Written by Janelle Axton for MonaCorona.com
The Ring of Kerry in Ireland is one of the most popular attractions in the country with some of the best hiking trails and incredible nature along the ring of Kerry Route. Ring of Kerry is a 179km-long circular scenic drive around the Iveragh Peninsula that has incredible coastal landscapes, adorable rural villages, and some fantastic hiking trails.
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The Ring of Kerry Route
The route takes you through some of the most scenic landscapes in the country, with towering mountains (Kerry is known as “the mountain capital of Ireland”), pristine lakes, and rugged coastline. The Ring of Kerry is also home to some of the Ireland’s top attractions, including Killarney National Park and the Gap of Dunloe. For details on how to drive the Ring of Kerry route, see the FAQ at the bottom of this post.
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Map of Ring of Kerry
Ring of Kerry Highlights & Top Attractions
The Ring of Kerry has no shortage of incredible sites and scenery. Some of the most popular
attractions include the Torc Waterfall, Muckross House (which has a garden, abbey, and
traditional farm onsite), the 15th-century Ross Castle, the famous Ladies’ View, and the Lakes of
Killarney. The area is also home to a number of bridges, unique ruins, forts, and ancient castles.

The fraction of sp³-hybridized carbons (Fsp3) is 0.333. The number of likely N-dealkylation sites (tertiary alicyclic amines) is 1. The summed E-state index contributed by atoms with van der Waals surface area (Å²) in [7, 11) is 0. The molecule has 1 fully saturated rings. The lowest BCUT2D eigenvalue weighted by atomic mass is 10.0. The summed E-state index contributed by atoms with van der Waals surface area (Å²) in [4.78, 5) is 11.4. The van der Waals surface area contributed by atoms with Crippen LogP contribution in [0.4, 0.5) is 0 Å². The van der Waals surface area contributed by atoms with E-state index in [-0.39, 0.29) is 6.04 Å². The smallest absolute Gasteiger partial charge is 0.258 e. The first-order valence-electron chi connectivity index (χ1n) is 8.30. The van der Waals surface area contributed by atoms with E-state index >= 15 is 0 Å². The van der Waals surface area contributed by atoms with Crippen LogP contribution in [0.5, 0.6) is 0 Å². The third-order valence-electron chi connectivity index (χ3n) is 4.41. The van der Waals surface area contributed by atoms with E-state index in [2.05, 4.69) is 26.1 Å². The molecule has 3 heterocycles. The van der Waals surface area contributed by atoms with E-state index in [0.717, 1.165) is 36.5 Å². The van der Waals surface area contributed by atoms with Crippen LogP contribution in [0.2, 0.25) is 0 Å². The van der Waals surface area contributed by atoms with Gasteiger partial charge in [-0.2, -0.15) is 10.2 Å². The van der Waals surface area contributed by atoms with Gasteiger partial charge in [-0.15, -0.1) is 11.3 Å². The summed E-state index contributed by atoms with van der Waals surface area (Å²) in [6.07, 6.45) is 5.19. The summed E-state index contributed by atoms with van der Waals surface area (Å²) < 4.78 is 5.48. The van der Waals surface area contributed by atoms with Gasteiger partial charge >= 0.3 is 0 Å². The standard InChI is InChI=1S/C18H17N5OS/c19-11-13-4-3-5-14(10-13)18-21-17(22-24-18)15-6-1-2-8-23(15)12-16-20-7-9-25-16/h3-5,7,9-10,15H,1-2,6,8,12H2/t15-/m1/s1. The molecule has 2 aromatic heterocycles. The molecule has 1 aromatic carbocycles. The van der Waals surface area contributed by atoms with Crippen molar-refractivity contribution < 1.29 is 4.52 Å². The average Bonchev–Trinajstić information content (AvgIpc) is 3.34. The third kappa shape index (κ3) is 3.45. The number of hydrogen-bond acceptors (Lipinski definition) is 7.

For beach lovers, there are a few fantastic Ring of Kerry beaches for walking, swimming, and spotting marine
and wildlife. Rossbeigh Strand and Derrynane Beach are two of the most popular with sandy
stretches of beach and stunning blue waters. Or, take a boat ride out to the Skellig Islands for a
true adventure and to see the well-preserved 6th-century monastic settlement that remains on the
Top 3 Ring of Kerry Hikes
The best way to explore and take in the full nature of the Ring of Kerry is to explore on foot (or
by boat and horse-drawn carriage!). There are some short Ring of Kerry walks through Killarney National Park, or for the the advanced hikers, you can hike the entire Kerry Way which is 133.6 miles (215km) long and takes about 6-
8 days to complete.
The best hikes to get a taste of the Ring of Kerry are:
1. Torc Waterfall
Length: 2.3 miles (4km)
Elevation Gain: 587 feet (179m)
Average Duration: 1 to 1.5 hours
Start: Torc Water Fall Lower Parking Lot in Rossnahowgarry (Loop Trail)
The Torc Waterfall is part of Killarney National Park and is a quick, moderate hike with a rewarding view at its end of the impressive 66ft high waterfall! Along the way, you will have spectacular 360 degree views of Killarney town and lakes, the Muckross House, and the MacGillycuddy’s Reeks.
It’s one of the most popular attractions in the Ring of Kerry with a lovely, wooded trail. Be careful as you climb to the top of the waterfall, it can be a bit steep and muddy, but the rewarding views make it well worth it!
2. The Gap of Dunloe
Length: 14.1 miles (23km)
Elevation Gain: 2,175 feet (663m)
Average Duration: 6 to 7 hours
Start: Kate Kearney’s Cottage to Lord Brandon’s Cottage (Out and Back Trail)
Hiking in the Gap of Dunloe is a truly unique experience. The Black Valley is home to several flowing lakes, waterfalls, unique ruins, and the old-time wishing bridge that’s a must-see. One of the most popular and stand-alone attractions in the Ring of Kerry, hiking through the Gap is the perfect way to take in all the beauty of the area.